NORTH SCITUATE, R.I. — A plan to build 18 condominiums on a 6.7-acre lot about a quarter-mile from the Scituate Reservoir in a town that relies on wells for drinking water provides a glimpse into the pressures being put on this natural resource by population growth, the relentless development of open space and a changing climate.
Despite being the second-most urbanized state, Rhode Island remains more than 50 percent forested. That fact is further obscured by the state’s 400 miles of well-renowned coastline.
LITTLE COMPTON, R.I. — The issue of accessory uses on farms and agricultural lands is being hotly debated in many Rhode Island communities, and at the Statehouse. In fact, accessory farm uses is a growing trend nationwide.
TIVERTON, R.I. — The late Lucinda Wilcox Peckham left a conservation easement on a historic 32-acre farm, according to The Nature Conservancy. The parcel is just west of the former Nonquit School on Puncatest Neck Road, near Tiverton Four Corners.
HOPKINTON, R.I. — Public and private development projects associated with the transportation industry threaten the local drinking-water supply and some 50 acres of forestland, according to opponents of both ideas.
COVENTRY, R.I. — The Rhode Island Department of Environmental Management, in partnership with The Nature Conservancy, recently bought conservation protection for historic Broadwall Farm.
The Rhode Island Department of Environmental Management recently awarded $1.3 million in matching grants. Nine projects, in six communities, received funding to clean up contaminated property and promote redevelopment, particularly along the state’s urban corridor.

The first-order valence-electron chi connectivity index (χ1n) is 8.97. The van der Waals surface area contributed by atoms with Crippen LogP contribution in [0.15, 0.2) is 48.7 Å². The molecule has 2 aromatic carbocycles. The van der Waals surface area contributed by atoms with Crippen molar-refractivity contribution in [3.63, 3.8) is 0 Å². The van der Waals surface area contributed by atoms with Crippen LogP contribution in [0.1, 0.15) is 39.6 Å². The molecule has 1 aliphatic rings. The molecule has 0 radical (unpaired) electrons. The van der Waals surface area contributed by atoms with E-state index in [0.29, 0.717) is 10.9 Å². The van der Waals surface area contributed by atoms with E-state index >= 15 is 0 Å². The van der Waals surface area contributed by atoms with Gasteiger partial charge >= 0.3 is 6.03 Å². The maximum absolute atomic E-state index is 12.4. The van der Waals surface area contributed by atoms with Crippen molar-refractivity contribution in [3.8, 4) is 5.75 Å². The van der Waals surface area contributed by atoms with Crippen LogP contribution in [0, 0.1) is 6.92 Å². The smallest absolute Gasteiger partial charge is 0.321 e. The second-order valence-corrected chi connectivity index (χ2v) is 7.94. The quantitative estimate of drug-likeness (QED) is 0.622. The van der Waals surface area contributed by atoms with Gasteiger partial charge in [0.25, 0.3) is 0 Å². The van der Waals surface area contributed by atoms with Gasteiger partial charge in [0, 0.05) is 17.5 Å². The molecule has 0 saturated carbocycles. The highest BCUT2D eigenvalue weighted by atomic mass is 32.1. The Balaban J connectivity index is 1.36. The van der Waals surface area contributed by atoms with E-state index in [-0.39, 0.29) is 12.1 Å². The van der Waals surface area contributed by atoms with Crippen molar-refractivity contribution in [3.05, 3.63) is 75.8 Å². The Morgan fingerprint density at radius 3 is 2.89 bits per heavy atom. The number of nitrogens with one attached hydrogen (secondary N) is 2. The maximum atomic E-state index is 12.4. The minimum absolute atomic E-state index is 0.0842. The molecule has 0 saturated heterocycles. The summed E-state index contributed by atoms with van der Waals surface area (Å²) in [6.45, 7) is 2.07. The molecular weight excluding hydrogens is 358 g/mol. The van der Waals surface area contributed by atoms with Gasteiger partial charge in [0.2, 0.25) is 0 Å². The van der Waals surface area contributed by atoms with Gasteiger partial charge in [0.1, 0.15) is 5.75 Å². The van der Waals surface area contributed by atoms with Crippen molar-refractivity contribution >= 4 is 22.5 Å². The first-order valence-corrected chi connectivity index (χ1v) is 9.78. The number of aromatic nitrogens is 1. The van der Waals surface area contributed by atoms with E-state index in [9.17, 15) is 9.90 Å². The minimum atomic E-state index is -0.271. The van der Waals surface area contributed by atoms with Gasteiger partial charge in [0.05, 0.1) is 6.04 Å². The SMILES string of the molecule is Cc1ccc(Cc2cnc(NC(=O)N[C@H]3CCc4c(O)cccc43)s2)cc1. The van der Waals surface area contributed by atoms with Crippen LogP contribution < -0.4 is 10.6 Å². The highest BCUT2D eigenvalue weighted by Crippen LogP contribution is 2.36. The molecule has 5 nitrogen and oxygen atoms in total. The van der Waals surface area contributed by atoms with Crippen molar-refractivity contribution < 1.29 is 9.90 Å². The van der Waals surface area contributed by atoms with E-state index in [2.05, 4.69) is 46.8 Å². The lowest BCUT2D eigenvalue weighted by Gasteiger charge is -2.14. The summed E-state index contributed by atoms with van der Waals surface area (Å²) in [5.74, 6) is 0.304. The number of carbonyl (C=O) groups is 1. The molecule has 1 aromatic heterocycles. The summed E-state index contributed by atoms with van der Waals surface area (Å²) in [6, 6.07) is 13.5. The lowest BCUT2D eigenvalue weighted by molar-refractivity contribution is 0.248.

Rhode Island’s splintered collection of land trusts and environmental organizations accomplish many things, but much of this important work is conducted in isolation. Intentionally or not, the state’s tangle of conservation projects are done in small groups. The collective voice of this movement is a whisper when Rhode Island needs a scream.
PROVIDENCE — The historic floods of 2010 is a vivid memory for many Rhode Islanders. The natural disaster was unlike the hurricanes or other powerful weather events the region is accustomed. Instead, it was the culmination of 20 inches of rain in 38 days.
The U.S. Fish & Wildlife Service recently finalized the creation of the Great Thicket National Wildlife Refuge, which, according to the federal agency, is dedicated to conserving and managing shrubland and young forests for wildlife in New England and eastern New York.
National retailers are welcomed with great fanfare, but those who trumpeted their arrival go into hiding when these super stores are abandoned and their fields of concrete left to inundate local waters with polluted stormwater runoff.
The 2008 forest survey of Rhode Island reported a total of 348,400 acres of forest in the state — a reduction of more than 11 percent from the 393,000 acres reported in 1998, according to the 2015 Rhode Island Wildlife Action Plan. The past eight years haven’t been any kinder to the state’s collection of forests.
PROVIDENCE — Margaret Lewis had an old, drafty window in the attic of her Sheldon Street home. The window was rotted around the edges and the wall and floor under the window were water damaged.